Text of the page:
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No doubt, investors and more than a few entrepreneurs learned some hard -- though incredibly worthy -- lessons, but we needed to go through that chaotic cycle to get to where we are today. And we're in a good place.
Facebook is one of the companies that defines this place, yet the snark people direct at Mark Zuckerberg will not abate. It's another symptom of
our sucky society.
Consider reaction to
Facebook's big Tuesday announcement. Not only did
the stock drop on the news, but the
Twitterverse couldn't control itself.
Twitter's gaggle of Louie CK wannabes cracked themselves up by cleverly downplaying
Facebook's quite promising Knowledge Graph Search. (Everything you need to know about the event and new feature is contained in the last three links).
Listen, I was somewhat underwhelmed also, particularly because I didn't think this announcement warranted so much pomp and circumstance. Heck,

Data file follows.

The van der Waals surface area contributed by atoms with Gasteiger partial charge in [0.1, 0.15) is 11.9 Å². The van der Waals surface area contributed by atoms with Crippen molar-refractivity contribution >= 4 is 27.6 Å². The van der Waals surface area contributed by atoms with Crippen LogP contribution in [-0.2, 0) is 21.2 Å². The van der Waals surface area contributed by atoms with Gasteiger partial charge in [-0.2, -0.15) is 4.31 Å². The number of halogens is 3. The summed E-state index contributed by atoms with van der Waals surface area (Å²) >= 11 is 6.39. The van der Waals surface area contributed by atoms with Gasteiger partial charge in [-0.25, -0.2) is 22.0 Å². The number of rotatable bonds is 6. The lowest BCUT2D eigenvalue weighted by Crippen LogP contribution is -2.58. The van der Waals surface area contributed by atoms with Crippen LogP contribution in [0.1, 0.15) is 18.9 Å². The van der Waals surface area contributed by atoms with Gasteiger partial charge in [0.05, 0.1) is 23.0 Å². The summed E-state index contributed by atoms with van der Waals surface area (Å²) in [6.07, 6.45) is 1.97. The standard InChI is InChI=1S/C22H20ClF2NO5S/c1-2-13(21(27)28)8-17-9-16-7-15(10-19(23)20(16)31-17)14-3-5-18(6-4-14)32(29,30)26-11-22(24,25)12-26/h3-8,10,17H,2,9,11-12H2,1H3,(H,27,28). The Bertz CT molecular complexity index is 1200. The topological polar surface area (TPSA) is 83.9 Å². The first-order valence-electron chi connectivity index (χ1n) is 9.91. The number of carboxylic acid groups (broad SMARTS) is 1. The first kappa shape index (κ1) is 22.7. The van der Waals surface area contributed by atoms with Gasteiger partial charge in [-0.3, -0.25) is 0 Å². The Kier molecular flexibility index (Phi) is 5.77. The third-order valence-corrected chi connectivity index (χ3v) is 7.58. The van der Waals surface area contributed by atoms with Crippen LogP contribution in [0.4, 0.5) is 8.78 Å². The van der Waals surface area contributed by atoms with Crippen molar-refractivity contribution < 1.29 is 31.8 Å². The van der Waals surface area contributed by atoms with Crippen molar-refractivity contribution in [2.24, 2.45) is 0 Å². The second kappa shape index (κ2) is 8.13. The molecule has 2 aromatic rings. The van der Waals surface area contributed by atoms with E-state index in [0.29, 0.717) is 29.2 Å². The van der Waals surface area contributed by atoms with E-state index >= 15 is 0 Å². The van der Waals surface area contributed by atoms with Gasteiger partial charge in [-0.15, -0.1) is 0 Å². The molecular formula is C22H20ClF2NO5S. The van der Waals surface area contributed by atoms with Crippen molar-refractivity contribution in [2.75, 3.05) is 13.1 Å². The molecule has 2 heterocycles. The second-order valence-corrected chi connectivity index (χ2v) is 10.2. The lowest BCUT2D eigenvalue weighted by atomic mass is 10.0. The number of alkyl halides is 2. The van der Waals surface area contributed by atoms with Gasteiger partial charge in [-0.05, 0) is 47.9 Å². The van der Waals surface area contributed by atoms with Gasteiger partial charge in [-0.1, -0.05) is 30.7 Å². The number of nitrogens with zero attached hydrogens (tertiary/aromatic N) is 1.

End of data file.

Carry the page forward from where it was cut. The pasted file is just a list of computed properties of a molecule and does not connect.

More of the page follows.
Chris Ciaccia all the way to Silicon Valley from Wall Street for this. The development did not deserve
Apple(AAPL - Get Report)-like fanfare. Save it for something truly earth-shattering.
That said, it's important.
TheStreet's Dana Blankenhorn
does a fantastic job explaining one reason why.
But, more than that, the people who take shots at Zuckerberg need to step back and accept that he accomplished more before dropping out of college than most of our families could even dream of getting done across generations. The same people whiffing at the KGS, as Dana calls it, probably would have laughed off the idea of Facebook -- and social networking -- if Zuck tipped them off to it back in Cambridge.
The dot-com era of 1999-2000, in many ways, ensured that people like Zuckerberg and Jack Dorsey could come along and change the world. Discount it all you want, but don't live in the past. Feel the present, embrace the future, stop hating and consider a position in Facebook stock. A double from Barrons' misguided price target is only the beginning.
NOTE: This clip is not safe for work (NSFW), but, man, Affleck nails it.
--Written by Rocco Pendola in Santa Monica, Calif.